The one-year anniversary of the horrific Aug. 4 Beirut Port blast is upon us. On that day, when 2,750 tons of ammonium nitrate exploded, Beirut’s largest academic medical centers and hospitals were so damaged that some had to evacuate their patients and turn away injured blast victims. Since then, Lebanon’s health sector has struggled to recover and now faces severe medicine shortages, electricity blackouts and mass migration of medical staff. As the country’s financial crises deepen, its health care system is heading into collapse and irreparable damage as it teeters on the edge of a precipice, barely able to provide basic care for people in their greatest hour of need.
In July, an otherwise healthy 38-year-old mother of three arrived at one of Beirut’s most reputable hospitals after falling and hitting her head. A year ago, her routine injury would have been handled by one of many neurosurgeons at a peripheral hospital near her home. This time, the woman’s family had to travel from one town to another, trying to find a hospital still equipped to handle her case, and ended in a medical center that recently lost a quarter of its physicians. The medical center had to scavenge for a neurosurgeon from yet another hospital to perform the life-saving procedure.
Once the medical capital of the Middle East, Lebanon’s world-class health care system has been stripped to the bones, ravaged by the country’s multiple political, financial, economic and health care crises.
Since October 2019, Lebanon has faced a severe financial and economic crisis that sent its economy and banking sector into a downward tailspin. The U.S. dollar, which was equivalent to 1,507 Lebanese pounds (LBP), recently peaked at 24,000 LBP in the secondary market — effectively a 94 percent devaluation.
Hyperinflation and severe shortages in goods and supplies, including medicines, gas and electricity, have forced a flight of the country’s medical talent. Many top U.S.-trained physicians who moved back a few years ago were once regarded as evidence of Lebanon’s success in reversing the civil war’s brain drain. However, dire conditions are forcing some of them to leave their country once again. Nurses who lived comfortably on a monthly salary of $1,000 now struggle to make ends meet, as their income plummets to less than $2 a day.
Lebanese health care workers were touted as heroes for their unique success in keeping the COVID-19 pandemic at bay for a while, though the explosion changed that. Despite the catastrophic circumstances the country has been facing, Lebanon has not experienced the same levels of disaster seen in India. Thanks to its once prosperous infrastructure, the country’s health care system was able to absorb multiple COVID-19 shockwaves and the heavy burden of the Beirut blast. It is estimated that 40 to 50 percent of doctors have made the difficult decision to emigrate.
The pharmaceutical sector also has been hit hard because of the scarcity of foreign currency (92 percent of medications are imported). This crisis has resulted in major shortages of critical drugs such as anesthesia, insulin and chemotherapy medications.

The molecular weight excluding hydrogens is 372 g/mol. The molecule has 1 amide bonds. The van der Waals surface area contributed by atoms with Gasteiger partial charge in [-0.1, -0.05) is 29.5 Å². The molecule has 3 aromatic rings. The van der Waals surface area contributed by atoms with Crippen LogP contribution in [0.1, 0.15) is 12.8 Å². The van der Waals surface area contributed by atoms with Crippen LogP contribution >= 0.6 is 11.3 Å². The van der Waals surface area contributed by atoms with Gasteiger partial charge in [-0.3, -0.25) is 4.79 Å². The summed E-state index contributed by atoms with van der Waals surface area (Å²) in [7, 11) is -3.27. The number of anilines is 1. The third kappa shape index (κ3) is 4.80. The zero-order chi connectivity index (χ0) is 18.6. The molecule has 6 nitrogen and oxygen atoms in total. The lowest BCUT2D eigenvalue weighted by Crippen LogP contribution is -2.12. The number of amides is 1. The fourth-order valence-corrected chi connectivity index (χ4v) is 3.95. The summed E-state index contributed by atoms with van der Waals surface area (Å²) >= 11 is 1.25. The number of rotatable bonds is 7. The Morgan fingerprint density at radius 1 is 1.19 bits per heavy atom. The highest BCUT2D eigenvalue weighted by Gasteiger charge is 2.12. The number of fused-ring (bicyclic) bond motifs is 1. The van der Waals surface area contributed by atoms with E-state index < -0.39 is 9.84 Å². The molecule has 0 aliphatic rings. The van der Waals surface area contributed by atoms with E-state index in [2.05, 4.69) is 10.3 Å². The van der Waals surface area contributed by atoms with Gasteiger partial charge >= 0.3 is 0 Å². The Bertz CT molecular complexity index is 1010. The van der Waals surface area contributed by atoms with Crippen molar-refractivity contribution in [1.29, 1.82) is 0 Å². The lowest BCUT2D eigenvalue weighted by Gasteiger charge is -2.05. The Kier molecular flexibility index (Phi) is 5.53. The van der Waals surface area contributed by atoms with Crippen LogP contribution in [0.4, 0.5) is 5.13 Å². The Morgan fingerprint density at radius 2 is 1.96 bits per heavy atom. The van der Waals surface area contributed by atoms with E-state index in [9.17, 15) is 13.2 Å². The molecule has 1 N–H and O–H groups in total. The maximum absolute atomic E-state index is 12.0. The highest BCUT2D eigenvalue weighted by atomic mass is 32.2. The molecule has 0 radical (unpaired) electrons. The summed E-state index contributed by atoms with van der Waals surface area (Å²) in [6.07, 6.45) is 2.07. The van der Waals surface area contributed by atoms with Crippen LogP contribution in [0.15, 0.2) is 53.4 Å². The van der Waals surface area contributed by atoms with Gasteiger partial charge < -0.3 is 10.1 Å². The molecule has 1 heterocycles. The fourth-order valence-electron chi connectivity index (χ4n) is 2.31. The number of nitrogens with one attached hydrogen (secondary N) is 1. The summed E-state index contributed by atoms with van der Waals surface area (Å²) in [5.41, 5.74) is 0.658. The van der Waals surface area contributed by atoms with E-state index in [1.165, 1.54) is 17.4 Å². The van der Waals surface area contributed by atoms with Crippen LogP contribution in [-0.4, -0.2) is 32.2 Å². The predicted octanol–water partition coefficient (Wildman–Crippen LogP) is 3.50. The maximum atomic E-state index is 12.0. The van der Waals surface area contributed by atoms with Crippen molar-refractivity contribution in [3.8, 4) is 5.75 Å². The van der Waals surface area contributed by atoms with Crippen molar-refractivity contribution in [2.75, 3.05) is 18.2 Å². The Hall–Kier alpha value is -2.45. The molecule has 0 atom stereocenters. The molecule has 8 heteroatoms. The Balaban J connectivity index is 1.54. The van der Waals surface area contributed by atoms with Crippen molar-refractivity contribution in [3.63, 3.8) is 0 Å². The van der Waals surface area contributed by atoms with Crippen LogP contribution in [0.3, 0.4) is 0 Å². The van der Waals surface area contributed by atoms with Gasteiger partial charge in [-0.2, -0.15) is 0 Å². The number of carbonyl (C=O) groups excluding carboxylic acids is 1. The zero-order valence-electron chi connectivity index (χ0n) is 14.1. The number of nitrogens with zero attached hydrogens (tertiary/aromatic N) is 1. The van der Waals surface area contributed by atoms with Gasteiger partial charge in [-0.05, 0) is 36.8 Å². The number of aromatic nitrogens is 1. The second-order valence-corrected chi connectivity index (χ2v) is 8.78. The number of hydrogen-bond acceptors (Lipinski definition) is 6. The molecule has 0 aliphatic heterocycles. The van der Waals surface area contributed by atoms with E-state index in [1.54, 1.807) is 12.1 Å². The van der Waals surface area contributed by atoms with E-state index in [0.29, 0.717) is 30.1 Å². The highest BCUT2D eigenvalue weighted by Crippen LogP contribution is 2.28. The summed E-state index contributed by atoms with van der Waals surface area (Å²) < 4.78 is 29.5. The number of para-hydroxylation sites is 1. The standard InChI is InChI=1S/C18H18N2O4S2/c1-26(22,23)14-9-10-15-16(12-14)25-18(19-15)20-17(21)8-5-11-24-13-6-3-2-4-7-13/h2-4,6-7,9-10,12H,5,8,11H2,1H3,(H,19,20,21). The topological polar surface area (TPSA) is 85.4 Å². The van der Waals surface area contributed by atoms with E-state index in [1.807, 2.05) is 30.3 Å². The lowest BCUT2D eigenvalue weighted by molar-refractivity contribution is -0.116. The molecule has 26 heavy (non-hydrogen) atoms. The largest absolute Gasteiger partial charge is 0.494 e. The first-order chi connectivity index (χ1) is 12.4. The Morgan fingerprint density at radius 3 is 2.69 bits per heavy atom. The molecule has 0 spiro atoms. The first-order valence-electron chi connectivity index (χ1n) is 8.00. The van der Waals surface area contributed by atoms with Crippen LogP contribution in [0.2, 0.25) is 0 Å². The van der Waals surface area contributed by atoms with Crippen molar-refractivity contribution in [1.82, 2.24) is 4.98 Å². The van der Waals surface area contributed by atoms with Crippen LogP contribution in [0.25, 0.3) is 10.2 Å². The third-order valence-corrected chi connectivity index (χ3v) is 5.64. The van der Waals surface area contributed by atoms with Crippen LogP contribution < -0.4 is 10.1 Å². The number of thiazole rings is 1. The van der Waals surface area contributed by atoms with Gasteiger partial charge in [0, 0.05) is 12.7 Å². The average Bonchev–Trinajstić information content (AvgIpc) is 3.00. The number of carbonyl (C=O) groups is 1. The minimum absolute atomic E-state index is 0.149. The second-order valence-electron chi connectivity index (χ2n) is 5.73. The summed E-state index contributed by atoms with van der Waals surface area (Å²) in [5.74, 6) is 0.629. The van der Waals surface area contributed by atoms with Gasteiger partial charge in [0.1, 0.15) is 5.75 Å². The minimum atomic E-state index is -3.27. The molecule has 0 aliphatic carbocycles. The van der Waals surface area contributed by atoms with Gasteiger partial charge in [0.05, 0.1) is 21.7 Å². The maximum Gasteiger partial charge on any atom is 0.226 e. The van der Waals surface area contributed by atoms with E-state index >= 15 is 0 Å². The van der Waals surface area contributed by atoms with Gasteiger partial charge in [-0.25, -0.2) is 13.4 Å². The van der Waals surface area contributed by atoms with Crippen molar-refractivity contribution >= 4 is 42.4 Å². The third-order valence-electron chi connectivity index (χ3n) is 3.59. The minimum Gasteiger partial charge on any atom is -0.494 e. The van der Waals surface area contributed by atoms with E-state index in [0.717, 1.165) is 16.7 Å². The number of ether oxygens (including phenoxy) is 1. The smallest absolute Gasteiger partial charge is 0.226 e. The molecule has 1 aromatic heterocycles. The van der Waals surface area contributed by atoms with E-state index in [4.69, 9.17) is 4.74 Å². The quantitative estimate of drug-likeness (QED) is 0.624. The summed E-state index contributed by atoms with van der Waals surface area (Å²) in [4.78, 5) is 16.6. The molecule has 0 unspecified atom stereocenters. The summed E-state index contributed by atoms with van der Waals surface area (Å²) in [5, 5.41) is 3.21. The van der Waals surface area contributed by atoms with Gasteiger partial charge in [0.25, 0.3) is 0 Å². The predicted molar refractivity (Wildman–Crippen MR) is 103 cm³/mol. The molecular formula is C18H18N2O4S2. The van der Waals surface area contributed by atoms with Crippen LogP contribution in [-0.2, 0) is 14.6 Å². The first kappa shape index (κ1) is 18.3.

Patients are suffering as a result — for example, a 9-year-old girl whose adrenal insufficiency had been controlled on hydrocortisone but now needs attention at a hospital emergency department in full-blown adrenal crisis because her parents cannot find steroids in the empty-shelved pharmacies.
The U.S. — the world’s leader in medicine, research, innovation and health — has stood by Lebanon, and today more than ever, funding initiatives are needed to save Lebanon’s health care sector.
The U.S. can gain a significant advantage by granting Lebanon’s health system higher priority on its foreign policy agenda, thereby preventing shady entities from exploiting the crises. The U.S. and American citizens can help stop the brain drain and save the health care sector from collapse by supporting the private hospital systems that have been the driving force behind health care excellence in the country. These are the hospitals that attracted back the talent pool of the Lebanese diaspora and raised the bar for quality, safety and patient experience. Funding patient medicine access programs is also necessary to ensure access to basic, lifesaving and innovative medicines and vaccines.
Lebanon is in a deep crisis. Only the United States and the Lebanese diaspora have the capacity, resources and power to save it. If urgent aid fails to arrive soon, what was once a flagship sector in the Middle East unfortunately will become a tragic story of loss and suffering.
Petra M. Khoury, Pharm.D., a health professional expert leading Lebanon’s COVID-19 response team and chairing its COVID-19 vaccine executive committee. She obtained her degree from the Lebanese American University and completed her pharmacy residency program at Massachusetts General Hospital-Harvard University in Boston. Follow her on Twitter @petra_khoury.